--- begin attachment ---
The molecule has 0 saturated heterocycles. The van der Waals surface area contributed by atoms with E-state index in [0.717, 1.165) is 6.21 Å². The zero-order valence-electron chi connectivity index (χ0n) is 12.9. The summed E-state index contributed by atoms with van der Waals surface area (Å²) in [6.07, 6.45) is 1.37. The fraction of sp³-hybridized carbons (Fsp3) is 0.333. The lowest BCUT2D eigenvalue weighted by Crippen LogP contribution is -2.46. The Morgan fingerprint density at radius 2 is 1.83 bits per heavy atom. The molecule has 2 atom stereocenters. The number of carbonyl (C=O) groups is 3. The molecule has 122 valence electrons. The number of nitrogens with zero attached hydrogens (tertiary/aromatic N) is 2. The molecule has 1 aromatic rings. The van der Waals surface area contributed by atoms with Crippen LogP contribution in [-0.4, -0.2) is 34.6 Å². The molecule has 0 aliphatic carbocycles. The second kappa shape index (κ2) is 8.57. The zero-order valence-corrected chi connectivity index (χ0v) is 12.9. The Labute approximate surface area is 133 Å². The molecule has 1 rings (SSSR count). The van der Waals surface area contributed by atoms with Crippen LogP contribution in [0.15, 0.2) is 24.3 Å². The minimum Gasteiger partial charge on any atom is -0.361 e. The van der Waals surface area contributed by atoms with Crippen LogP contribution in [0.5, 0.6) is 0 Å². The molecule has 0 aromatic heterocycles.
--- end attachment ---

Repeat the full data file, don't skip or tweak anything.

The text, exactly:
The molecule has 0 saturated heterocycles. The van der Waals surface area contributed by atoms with E-state index in [0.717, 1.165) is 6.21 Å². The zero-order valence-electron chi connectivity index (χ0n) is 12.9. The summed E-state index contributed by atoms with van der Waals surface area (Å²) in [6.07, 6.45) is 1.37. The fraction of sp³-hybridized carbons (Fsp3) is 0.333. The lowest BCUT2D eigenvalue weighted by Crippen LogP contribution is -2.46. The Morgan fingerprint density at radius 2 is 1.83 bits per heavy atom. The molecule has 2 atom stereocenters. The number of carbonyl (C=O) groups is 3. The molecule has 122 valence electrons. The number of nitrogens with zero attached hydrogens (tertiary/aromatic N) is 2. The molecule has 1 aromatic rings. The van der Waals surface area contributed by atoms with Crippen LogP contribution in [-0.4, -0.2) is 34.6 Å². The molecule has 0 aliphatic carbocycles. The second kappa shape index (κ2) is 8.57. The zero-order valence-corrected chi connectivity index (χ0v) is 12.9. The Labute approximate surface area is 133 Å². The molecule has 1 rings (SSSR count). The van der Waals surface area contributed by atoms with Crippen LogP contribution in [0.15, 0.2) is 24.3 Å². The minimum Gasteiger partial charge on any atom is -0.361 e. The van der Waals surface area contributed by atoms with Crippen LogP contribution in [0.5, 0.6) is 0 Å². The molecule has 0 aromatic heterocycles.